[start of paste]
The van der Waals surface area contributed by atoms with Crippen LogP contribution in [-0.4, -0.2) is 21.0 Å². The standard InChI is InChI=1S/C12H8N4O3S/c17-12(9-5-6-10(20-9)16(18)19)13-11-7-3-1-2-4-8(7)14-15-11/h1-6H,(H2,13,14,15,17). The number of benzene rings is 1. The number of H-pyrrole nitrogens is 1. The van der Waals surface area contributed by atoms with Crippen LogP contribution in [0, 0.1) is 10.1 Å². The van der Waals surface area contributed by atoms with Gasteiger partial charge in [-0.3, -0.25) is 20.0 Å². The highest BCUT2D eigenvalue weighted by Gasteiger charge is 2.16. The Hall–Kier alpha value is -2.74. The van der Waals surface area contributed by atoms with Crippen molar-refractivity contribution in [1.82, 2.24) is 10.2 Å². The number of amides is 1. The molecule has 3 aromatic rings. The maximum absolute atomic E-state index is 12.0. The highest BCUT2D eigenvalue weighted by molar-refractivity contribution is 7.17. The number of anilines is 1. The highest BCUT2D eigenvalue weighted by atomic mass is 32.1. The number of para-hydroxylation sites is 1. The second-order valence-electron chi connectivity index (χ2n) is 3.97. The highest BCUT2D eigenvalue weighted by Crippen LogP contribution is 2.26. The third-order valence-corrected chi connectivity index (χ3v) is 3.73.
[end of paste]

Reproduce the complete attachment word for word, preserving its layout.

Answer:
The van der Waals surface area contributed by atoms with Crippen LogP contribution in [-0.4, -0.2) is 21.0 Å². The standard InChI is InChI=1S/C12H8N4O3S/c17-12(9-5-6-10(20-9)16(18)19)13-11-7-3-1-2-4-8(7)14-15-11/h1-6H,(H2,13,14,15,17). The number of benzene rings is 1. The number of H-pyrrole nitrogens is 1. The van der Waals surface area contributed by atoms with Crippen LogP contribution in [0, 0.1) is 10.1 Å². The van der Waals surface area contributed by atoms with Gasteiger partial charge in [-0.3, -0.25) is 20.0 Å². The highest BCUT2D eigenvalue weighted by Gasteiger charge is 2.16. The Hall–Kier alpha value is -2.74. The van der Waals surface area contributed by atoms with Crippen molar-refractivity contribution in [1.82, 2.24) is 10.2 Å². The number of amides is 1. The molecule has 3 aromatic rings. The maximum absolute atomic E-state index is 12.0. The highest BCUT2D eigenvalue weighted by molar-refractivity contribution is 7.17. The number of anilines is 1. The highest BCUT2D eigenvalue weighted by atomic mass is 32.1. The number of para-hydroxylation sites is 1. The second-order valence-electron chi connectivity index (χ2n) is 3.97. The highest BCUT2D eigenvalue weighted by Crippen LogP contribution is 2.26. The third-order valence-corrected chi connectivity index (χ3v) is 3.73.